For most businesses, using social media is a vital part of a successful marketing campaign. It’s a direct way to target the audience with your products or services that can help increase sales. However, if it’s not done right it can have a negative effect on your business. It’s important that everything that’s posted or shared is carefully considered, non-offensive and abides by the rules and regulations of the social platform that it’s on. We’ve put together tips on what companies should not be doing on social media, just before that next tweet goes out…
Many businesses want to increase their social presence straight away and some have turned to buy fake followers to do so. There’s no point in doing this as you’ll not have any engagement from them when you share posts and you will not make any sales or purchases by targeting any fake accounts. Instead, focus should be spent on building up a natural audience that can be encouraged by hosting giveaways or striking up conversations with real people on your channels.
Posting too little or too much
Across each channel, it’s important that you share enough content to keep your audience updated and engaged. To monitor how much you are posting, create a social plan and divide it throughout the week and over the weekend. Make sure you never leave posting for long periods of time and ensure that you are present consistently – and not just between 9am-5pm! It’s important that you avoid over posting as the audience might think it’s too much and unfollow the channel. If you’re looking for the right amount of posts to share, there are plenty of blogs that will help you find the right balance.
There’s nothing worse than coming across a company Twitter or Facebook account that has scheduled posts that would perhaps make you think was a robot sitting at the desk. For many businesses, social media is a great way to express the personality and brand – whether that’s joking with customers or including a couple of emoji’s within an update!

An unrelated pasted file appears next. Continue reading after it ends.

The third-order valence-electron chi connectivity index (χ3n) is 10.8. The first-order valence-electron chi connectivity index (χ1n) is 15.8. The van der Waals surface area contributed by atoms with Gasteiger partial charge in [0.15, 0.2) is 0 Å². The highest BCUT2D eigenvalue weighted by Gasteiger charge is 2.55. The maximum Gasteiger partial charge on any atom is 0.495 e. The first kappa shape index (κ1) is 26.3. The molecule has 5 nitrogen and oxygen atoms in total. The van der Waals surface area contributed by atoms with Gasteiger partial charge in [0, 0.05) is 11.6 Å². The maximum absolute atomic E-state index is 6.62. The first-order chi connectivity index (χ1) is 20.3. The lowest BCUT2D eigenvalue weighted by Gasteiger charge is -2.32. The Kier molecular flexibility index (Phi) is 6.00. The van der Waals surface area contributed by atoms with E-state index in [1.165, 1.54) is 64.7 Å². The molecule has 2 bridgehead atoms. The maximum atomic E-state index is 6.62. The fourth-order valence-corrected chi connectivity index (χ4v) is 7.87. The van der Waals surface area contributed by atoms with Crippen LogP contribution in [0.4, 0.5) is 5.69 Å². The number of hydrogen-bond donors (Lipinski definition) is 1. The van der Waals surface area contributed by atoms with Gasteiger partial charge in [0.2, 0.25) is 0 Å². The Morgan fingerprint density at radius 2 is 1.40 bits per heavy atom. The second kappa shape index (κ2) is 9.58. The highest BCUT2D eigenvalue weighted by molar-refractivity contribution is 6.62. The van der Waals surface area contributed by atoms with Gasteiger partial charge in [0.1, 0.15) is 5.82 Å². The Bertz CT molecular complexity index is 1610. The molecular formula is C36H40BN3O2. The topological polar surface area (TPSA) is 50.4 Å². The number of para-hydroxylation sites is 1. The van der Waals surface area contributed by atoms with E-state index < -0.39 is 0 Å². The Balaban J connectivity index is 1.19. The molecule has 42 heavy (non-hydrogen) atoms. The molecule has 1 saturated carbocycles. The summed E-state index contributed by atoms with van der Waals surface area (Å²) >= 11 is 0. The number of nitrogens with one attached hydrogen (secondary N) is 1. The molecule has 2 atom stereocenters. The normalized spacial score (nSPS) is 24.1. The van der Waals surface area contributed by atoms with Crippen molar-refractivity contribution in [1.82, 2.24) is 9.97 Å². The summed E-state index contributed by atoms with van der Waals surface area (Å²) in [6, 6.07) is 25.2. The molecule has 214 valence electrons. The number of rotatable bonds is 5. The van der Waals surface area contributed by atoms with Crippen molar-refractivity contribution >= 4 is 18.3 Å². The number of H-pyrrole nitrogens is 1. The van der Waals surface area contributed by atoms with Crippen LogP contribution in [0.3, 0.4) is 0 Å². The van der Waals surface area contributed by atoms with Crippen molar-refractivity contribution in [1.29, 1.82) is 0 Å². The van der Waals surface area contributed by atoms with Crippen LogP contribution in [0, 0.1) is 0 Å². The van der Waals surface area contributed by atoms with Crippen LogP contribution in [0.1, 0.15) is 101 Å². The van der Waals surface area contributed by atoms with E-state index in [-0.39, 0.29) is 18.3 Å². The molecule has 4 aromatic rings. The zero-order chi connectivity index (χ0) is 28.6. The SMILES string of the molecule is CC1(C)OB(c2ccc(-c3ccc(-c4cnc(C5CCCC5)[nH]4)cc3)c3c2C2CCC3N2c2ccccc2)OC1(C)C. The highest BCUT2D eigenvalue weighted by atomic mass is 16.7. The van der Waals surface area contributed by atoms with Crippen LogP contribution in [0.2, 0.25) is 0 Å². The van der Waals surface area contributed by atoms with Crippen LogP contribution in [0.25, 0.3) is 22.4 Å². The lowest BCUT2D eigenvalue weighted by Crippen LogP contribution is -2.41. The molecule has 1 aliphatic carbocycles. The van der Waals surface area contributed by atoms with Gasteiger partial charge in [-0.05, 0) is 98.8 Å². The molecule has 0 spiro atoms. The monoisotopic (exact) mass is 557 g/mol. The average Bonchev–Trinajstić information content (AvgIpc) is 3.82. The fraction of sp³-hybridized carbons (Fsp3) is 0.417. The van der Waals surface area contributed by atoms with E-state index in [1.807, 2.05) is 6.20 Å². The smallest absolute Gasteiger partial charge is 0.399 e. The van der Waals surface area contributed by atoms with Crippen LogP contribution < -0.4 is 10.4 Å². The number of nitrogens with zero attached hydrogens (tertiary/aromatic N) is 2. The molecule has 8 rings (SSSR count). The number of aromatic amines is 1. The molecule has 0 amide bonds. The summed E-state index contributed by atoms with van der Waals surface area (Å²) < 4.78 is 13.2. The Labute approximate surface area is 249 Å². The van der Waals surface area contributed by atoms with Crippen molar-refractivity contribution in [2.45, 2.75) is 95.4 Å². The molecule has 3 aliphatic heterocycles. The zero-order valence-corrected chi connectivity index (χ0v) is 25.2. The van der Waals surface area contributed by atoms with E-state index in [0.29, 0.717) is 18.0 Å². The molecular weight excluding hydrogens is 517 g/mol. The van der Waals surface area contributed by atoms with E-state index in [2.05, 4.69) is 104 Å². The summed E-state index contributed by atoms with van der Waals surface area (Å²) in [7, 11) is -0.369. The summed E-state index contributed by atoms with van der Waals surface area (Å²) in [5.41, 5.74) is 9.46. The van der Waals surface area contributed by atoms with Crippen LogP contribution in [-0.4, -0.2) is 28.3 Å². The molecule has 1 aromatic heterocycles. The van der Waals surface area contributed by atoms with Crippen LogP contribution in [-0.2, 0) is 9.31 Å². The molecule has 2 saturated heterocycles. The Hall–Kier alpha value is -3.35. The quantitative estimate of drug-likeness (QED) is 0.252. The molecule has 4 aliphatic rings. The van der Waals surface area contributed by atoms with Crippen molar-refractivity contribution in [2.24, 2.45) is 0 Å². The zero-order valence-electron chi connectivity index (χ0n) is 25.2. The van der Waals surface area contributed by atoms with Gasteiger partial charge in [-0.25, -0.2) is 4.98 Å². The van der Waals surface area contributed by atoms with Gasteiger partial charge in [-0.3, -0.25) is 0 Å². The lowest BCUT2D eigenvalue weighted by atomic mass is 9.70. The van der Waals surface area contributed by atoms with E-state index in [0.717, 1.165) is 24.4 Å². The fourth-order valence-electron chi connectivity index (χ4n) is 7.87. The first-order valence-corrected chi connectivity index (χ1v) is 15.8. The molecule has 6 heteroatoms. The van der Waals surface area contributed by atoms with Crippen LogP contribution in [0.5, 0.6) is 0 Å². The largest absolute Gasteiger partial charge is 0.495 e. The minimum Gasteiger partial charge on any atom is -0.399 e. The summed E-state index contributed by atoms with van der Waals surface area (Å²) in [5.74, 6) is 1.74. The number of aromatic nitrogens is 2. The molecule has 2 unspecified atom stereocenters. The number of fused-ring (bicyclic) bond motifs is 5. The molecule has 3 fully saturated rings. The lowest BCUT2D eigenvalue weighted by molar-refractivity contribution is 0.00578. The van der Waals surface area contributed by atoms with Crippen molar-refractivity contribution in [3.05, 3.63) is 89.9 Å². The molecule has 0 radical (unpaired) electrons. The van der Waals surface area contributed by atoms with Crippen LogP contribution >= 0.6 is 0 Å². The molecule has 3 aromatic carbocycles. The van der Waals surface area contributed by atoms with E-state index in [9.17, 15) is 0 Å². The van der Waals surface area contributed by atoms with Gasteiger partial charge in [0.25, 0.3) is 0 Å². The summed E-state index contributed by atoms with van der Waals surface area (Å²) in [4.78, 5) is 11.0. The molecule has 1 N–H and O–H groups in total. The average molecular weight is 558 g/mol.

Not reply to negative feedback
A lot of customers now take to social to complain about service or products as it’s a much quicker approach than emailing customer services. If you’re subject to a poor comment or review, make sure you respond to it as soon as possible. Handle it in a professional manner; always apologize and offer to look further into their complaint followed with your contact details so they can speak to you direct. Make sure you never delete any negative comments as it can frustrate the customer and give them ammunition to kick off that you’ve not replied!
Share the same content on each channel
Make sure that you have unique, fresh content on each social channel, or your audience will become bored of seeing the same post everywhere! Encourage them to follow you across all channels just in case they miss out on something you’ve posted about. Don’t stick to just sharing pictures of your business, make it interesting with a selection of informative articles, blog posts, gifs, memes and company news.
Being too sales led
Using social channels is a great way of promoting your products or new collection, but a constant plugging of it can be frustrating for the audience. Instead share fun, relevant shots of what’s happening behind the scenes or an article about your industry to keep it interesting rather than just sales focused.
Not planning social posts
Although we are not saying stop posting spontaneous posts as they are great, but it’s important that the majority of what you’re posting in part of a plan. Create a diary of important dates that are important within your industry that you can create promotions and posts around. You could even use a social media planning platform such as Hootsuite that you can plan posts weeks in advance on which is perfect for when you’re not in the office.
About the Author
Hannah Pennell is a content marketer for Used Kitchen Exchange.
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